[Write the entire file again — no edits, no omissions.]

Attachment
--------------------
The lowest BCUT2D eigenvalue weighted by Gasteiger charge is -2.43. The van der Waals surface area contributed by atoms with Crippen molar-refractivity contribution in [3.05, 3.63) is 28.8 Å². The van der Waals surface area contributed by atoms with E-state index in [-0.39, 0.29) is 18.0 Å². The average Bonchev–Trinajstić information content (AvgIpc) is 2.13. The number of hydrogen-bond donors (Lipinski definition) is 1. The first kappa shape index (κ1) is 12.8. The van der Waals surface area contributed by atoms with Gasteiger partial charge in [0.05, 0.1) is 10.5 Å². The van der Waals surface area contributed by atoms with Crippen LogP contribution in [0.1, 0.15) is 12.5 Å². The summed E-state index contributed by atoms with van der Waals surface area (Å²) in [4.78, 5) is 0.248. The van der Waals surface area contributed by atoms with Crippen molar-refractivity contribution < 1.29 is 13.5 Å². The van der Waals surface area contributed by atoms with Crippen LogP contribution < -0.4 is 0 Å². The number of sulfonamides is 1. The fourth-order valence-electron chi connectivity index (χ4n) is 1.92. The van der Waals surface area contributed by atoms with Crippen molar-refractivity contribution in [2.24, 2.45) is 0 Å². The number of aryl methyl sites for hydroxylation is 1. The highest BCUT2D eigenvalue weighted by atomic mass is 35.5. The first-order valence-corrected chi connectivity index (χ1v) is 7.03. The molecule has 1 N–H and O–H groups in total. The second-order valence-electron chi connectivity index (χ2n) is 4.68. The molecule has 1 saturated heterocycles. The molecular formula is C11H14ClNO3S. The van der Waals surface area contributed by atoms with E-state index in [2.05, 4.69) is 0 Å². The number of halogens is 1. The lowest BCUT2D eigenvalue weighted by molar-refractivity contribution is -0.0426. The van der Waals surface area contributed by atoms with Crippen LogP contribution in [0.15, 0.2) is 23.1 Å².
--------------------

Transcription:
The lowest BCUT2D eigenvalue weighted by Gasteiger charge is -2.43. The van der Waals surface area contributed by atoms with Crippen molar-refractivity contribution in [3.05, 3.63) is 28.8 Å². The van der Waals surface area contributed by atoms with E-state index in [-0.39, 0.29) is 18.0 Å². The average Bonchev–Trinajstić information content (AvgIpc) is 2.13. The number of hydrogen-bond donors (Lipinski definition) is 1. The first kappa shape index (κ1) is 12.8. The van der Waals surface area contributed by atoms with Gasteiger partial charge in [0.05, 0.1) is 10.5 Å². The van der Waals surface area contributed by atoms with Crippen LogP contribution in [0.1, 0.15) is 12.5 Å². The summed E-state index contributed by atoms with van der Waals surface area (Å²) in [4.78, 5) is 0.248. The van der Waals surface area contributed by atoms with Crippen molar-refractivity contribution < 1.29 is 13.5 Å². The van der Waals surface area contributed by atoms with Crippen LogP contribution < -0.4 is 0 Å². The number of sulfonamides is 1. The fourth-order valence-electron chi connectivity index (χ4n) is 1.92. The van der Waals surface area contributed by atoms with Crippen molar-refractivity contribution in [2.24, 2.45) is 0 Å². The number of aryl methyl sites for hydroxylation is 1. The highest BCUT2D eigenvalue weighted by atomic mass is 35.5. The first-order valence-corrected chi connectivity index (χ1v) is 7.03. The molecule has 1 N–H and O–H groups in total. The second-order valence-electron chi connectivity index (χ2n) is 4.68. The molecule has 1 saturated heterocycles. The molecular formula is C11H14ClNO3S. The van der Waals surface area contributed by atoms with E-state index in [2.05, 4.69) is 0 Å². The number of halogens is 1. The lowest BCUT2D eigenvalue weighted by molar-refractivity contribution is -0.0426. The van der Waals surface area contributed by atoms with Crippen LogP contribution in [0.15, 0.2) is 23.1 Å².